A month later in June, a jihadist state was born in Syria/Iraq and handed NATO a new narrative for both its members and partners.

In one of the great epics of Western literature, the Lord of the Rings by J.R.R. Tolkien, the hero— overwhelmed by numerous and powerful enemies—temporarily succumbed to self-pity and lamented, “I wish none of this has happened.” The hero’s wise adviser responds, “So do all who live to see such times, but that is not for them to decide. All we have to decide is what to do with the time that is given to us.”

NATO is now at a crossroad facing defense budget austerity, internal division, confrontation with Russia and an expansionist genocidal jihadist state on its southern flank. It will have to decide what to do with the time that is given to the alliance.

This week, as EU ministers met to debate whether to arm the Kurds or just stick to humanitarian aid, German Foreign Minister Frank-Walter Steinmeier was ready to boost German action, despite national restrictions limiting arms exports to raging conflicts.

He exhorted that “Europeans must not limit themselves to praising the courageous fight of the Kurdish security forces. We also need to do something first of all to meet basic needs.” Despite Germany’s allergies to involvement in armed conflicts, in face of ISIS’s monstrosities even Berlin cannot stand idly by.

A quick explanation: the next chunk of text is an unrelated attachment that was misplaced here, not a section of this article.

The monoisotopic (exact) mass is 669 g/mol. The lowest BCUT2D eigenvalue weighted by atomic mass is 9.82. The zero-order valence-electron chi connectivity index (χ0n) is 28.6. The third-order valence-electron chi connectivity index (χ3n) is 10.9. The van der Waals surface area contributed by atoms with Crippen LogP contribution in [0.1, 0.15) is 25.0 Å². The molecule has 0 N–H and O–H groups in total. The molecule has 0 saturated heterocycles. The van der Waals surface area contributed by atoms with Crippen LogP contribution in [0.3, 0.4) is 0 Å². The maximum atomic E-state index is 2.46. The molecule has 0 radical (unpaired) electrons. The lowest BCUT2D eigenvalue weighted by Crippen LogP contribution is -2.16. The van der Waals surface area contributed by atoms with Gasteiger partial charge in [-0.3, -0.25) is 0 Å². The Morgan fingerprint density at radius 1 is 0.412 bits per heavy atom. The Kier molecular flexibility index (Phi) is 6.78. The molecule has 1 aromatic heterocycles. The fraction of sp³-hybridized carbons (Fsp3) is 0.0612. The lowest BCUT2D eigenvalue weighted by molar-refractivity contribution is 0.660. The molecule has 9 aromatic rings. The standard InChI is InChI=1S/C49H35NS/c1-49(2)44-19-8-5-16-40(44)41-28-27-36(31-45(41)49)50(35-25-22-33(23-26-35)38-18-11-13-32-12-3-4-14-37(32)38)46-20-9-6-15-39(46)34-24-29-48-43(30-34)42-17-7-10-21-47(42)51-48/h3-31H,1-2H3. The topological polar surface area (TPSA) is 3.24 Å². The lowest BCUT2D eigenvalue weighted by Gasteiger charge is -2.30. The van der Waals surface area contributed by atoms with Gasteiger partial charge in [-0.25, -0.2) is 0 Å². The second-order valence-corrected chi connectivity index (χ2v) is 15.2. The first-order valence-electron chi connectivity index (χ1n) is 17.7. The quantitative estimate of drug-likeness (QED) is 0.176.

Indeed Albert Einstein said, “The world is a dangerous place, not because of those who do evil, but because of those who look on and do nothing.” Why NATO has celebrated 65 years when Warsaw Pact disintegrated is because it is not just an interest-based alliance, but an alliance based on values—of human rights, individual liberty, rule of law.

As U.S. Ambassador to Norway Benson Whitney said in 2009, without the will to defend basic values upon which the alliance was founded, it cannot assume leadership. If the alliance believes in a world defined by freedom and democratic values, then it must speak out for those values without apology and actively defend them, even when it might be easier to do nothing.

In the upcoming September NATO summit, in face of rising Islamic jihadism whether in the Middle East, East Asia, U.S. or Europe, the transatlantic alliance and its allies in the free world, more than ever, will need to decide whether to stand up and defend those values upon which the alliance was founded.